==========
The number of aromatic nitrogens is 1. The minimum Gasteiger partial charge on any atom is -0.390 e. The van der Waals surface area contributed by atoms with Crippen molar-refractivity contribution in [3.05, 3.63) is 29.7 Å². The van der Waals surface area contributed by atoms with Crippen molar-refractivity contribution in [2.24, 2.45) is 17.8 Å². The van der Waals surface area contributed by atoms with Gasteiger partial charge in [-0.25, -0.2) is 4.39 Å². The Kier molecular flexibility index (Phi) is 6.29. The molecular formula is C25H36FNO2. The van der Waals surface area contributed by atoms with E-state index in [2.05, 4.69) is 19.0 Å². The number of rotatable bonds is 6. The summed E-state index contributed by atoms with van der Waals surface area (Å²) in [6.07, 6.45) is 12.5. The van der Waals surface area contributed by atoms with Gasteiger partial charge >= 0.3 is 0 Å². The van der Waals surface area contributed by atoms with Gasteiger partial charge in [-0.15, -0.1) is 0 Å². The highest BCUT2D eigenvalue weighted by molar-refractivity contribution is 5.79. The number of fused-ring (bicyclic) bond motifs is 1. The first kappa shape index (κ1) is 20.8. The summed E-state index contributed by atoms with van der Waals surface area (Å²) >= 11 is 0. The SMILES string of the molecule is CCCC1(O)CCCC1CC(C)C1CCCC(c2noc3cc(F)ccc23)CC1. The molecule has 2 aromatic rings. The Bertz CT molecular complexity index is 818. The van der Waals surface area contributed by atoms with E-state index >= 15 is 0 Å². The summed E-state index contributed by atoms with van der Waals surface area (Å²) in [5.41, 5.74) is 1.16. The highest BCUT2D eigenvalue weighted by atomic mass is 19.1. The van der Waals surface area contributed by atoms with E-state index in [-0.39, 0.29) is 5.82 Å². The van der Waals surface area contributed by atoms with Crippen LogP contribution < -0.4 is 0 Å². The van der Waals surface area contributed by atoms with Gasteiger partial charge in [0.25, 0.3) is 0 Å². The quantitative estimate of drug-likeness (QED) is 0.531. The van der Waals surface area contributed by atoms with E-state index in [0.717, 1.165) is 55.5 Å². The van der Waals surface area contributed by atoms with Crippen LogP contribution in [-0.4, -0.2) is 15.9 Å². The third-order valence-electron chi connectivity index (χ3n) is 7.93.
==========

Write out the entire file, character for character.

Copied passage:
The number of aromatic nitrogens is 1. The minimum Gasteiger partial charge on any atom is -0.390 e. The van der Waals surface area contributed by atoms with Crippen molar-refractivity contribution in [3.05, 3.63) is 29.7 Å². The van der Waals surface area contributed by atoms with Crippen molar-refractivity contribution in [2.24, 2.45) is 17.8 Å². The van der Waals surface area contributed by atoms with Gasteiger partial charge in [-0.25, -0.2) is 4.39 Å². The Kier molecular flexibility index (Phi) is 6.29. The molecular formula is C25H36FNO2. The van der Waals surface area contributed by atoms with E-state index in [2.05, 4.69) is 19.0 Å². The number of rotatable bonds is 6. The summed E-state index contributed by atoms with van der Waals surface area (Å²) in [6.07, 6.45) is 12.5. The van der Waals surface area contributed by atoms with Gasteiger partial charge >= 0.3 is 0 Å². The van der Waals surface area contributed by atoms with Gasteiger partial charge in [-0.15, -0.1) is 0 Å². The highest BCUT2D eigenvalue weighted by molar-refractivity contribution is 5.79. The number of fused-ring (bicyclic) bond motifs is 1. The first kappa shape index (κ1) is 20.8. The summed E-state index contributed by atoms with van der Waals surface area (Å²) >= 11 is 0. The SMILES string of the molecule is CCCC1(O)CCCC1CC(C)C1CCCC(c2noc3cc(F)ccc23)CC1. The molecule has 2 aromatic rings. The Bertz CT molecular complexity index is 818. The van der Waals surface area contributed by atoms with E-state index >= 15 is 0 Å². The summed E-state index contributed by atoms with van der Waals surface area (Å²) in [5.41, 5.74) is 1.16. The highest BCUT2D eigenvalue weighted by atomic mass is 19.1. The van der Waals surface area contributed by atoms with E-state index in [-0.39, 0.29) is 5.82 Å². The van der Waals surface area contributed by atoms with Crippen LogP contribution < -0.4 is 0 Å². The van der Waals surface area contributed by atoms with Gasteiger partial charge in [0.25, 0.3) is 0 Å². The quantitative estimate of drug-likeness (QED) is 0.531. The van der Waals surface area contributed by atoms with E-state index in [0.717, 1.165) is 55.5 Å². The van der Waals surface area contributed by atoms with Crippen LogP contribution in [-0.4, -0.2) is 15.9 Å². The third-order valence-electron chi connectivity index (χ3n) is 7.93.